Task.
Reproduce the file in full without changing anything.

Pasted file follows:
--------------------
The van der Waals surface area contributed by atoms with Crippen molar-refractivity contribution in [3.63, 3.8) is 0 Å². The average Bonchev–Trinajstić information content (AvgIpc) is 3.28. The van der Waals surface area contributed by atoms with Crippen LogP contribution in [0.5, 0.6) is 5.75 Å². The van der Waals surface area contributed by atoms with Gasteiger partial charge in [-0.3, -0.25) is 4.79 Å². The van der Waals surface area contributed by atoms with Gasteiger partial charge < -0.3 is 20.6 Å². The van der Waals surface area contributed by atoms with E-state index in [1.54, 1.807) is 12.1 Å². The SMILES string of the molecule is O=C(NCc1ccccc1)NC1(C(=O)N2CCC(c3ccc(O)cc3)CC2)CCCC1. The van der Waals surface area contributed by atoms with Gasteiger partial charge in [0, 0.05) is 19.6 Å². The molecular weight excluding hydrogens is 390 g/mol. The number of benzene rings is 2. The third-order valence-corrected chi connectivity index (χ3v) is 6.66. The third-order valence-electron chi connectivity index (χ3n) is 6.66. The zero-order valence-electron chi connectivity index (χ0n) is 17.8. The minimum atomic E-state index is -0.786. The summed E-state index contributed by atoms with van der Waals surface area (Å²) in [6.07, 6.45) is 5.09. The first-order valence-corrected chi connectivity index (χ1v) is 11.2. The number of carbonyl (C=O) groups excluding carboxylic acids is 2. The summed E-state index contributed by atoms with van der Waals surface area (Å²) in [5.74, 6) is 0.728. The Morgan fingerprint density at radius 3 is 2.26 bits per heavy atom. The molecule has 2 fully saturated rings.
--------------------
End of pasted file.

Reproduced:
The van der Waals surface area contributed by atoms with Crippen molar-refractivity contribution in [3.63, 3.8) is 0 Å². The average Bonchev–Trinajstić information content (AvgIpc) is 3.28. The van der Waals surface area contributed by atoms with Crippen LogP contribution in [0.5, 0.6) is 5.75 Å². The van der Waals surface area contributed by atoms with Gasteiger partial charge in [-0.3, -0.25) is 4.79 Å². The van der Waals surface area contributed by atoms with Gasteiger partial charge < -0.3 is 20.6 Å². The van der Waals surface area contributed by atoms with E-state index in [1.54, 1.807) is 12.1 Å². The SMILES string of the molecule is O=C(NCc1ccccc1)NC1(C(=O)N2CCC(c3ccc(O)cc3)CC2)CCCC1. The van der Waals surface area contributed by atoms with Gasteiger partial charge in [0, 0.05) is 19.6 Å². The molecular weight excluding hydrogens is 390 g/mol. The number of benzene rings is 2. The third-order valence-corrected chi connectivity index (χ3v) is 6.66. The third-order valence-electron chi connectivity index (χ3n) is 6.66. The zero-order valence-electron chi connectivity index (χ0n) is 17.8. The minimum atomic E-state index is -0.786. The summed E-state index contributed by atoms with van der Waals surface area (Å²) in [6.07, 6.45) is 5.09. The first-order valence-corrected chi connectivity index (χ1v) is 11.2. The number of carbonyl (C=O) groups excluding carboxylic acids is 2. The summed E-state index contributed by atoms with van der Waals surface area (Å²) in [5.74, 6) is 0.728. The Morgan fingerprint density at radius 3 is 2.26 bits per heavy atom. The molecule has 2 fully saturated rings.